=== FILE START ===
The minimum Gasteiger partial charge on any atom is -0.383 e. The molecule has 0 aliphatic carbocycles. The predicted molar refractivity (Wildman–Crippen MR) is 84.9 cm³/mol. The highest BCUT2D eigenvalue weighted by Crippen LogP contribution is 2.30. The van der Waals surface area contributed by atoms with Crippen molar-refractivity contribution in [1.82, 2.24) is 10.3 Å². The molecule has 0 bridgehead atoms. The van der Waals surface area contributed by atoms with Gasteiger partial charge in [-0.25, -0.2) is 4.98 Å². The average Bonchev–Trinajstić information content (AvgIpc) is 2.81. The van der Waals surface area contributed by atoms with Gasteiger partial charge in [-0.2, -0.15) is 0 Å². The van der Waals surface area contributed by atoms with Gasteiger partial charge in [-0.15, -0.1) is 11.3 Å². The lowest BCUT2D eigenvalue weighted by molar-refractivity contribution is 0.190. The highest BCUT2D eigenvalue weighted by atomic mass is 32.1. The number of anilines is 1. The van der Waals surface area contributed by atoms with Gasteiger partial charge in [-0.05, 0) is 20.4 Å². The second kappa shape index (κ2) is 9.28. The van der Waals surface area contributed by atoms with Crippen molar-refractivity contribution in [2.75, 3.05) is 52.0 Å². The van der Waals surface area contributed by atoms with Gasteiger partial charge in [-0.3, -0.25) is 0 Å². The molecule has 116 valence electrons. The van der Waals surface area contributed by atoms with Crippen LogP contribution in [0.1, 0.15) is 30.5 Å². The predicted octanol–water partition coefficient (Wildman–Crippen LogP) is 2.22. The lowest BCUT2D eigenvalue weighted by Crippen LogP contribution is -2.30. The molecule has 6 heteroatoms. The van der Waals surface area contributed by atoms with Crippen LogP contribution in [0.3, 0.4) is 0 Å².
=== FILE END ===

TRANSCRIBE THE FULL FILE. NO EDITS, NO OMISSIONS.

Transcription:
The minimum Gasteiger partial charge on any atom is -0.383 e. The molecule has 0 aliphatic carbocycles. The predicted molar refractivity (Wildman–Crippen MR) is 84.9 cm³/mol. The highest BCUT2D eigenvalue weighted by Crippen LogP contribution is 2.30. The van der Waals surface area contributed by atoms with Crippen molar-refractivity contribution in [1.82, 2.24) is 10.3 Å². The molecule has 0 bridgehead atoms. The van der Waals surface area contributed by atoms with Gasteiger partial charge in [-0.25, -0.2) is 4.98 Å². The average Bonchev–Trinajstić information content (AvgIpc) is 2.81. The van der Waals surface area contributed by atoms with Gasteiger partial charge in [-0.2, -0.15) is 0 Å². The van der Waals surface area contributed by atoms with Gasteiger partial charge in [-0.15, -0.1) is 11.3 Å². The lowest BCUT2D eigenvalue weighted by molar-refractivity contribution is 0.190. The highest BCUT2D eigenvalue weighted by atomic mass is 32.1. The number of anilines is 1. The van der Waals surface area contributed by atoms with Gasteiger partial charge in [-0.05, 0) is 20.4 Å². The second kappa shape index (κ2) is 9.28. The van der Waals surface area contributed by atoms with Crippen molar-refractivity contribution in [2.75, 3.05) is 52.0 Å². The van der Waals surface area contributed by atoms with Gasteiger partial charge in [-0.3, -0.25) is 0 Å². The molecule has 116 valence electrons. The van der Waals surface area contributed by atoms with Crippen LogP contribution in [0.1, 0.15) is 30.5 Å². The predicted octanol–water partition coefficient (Wildman–Crippen LogP) is 2.22. The lowest BCUT2D eigenvalue weighted by Crippen LogP contribution is -2.30. The molecule has 6 heteroatoms. The van der Waals surface area contributed by atoms with Crippen LogP contribution in [0.3, 0.4) is 0 Å².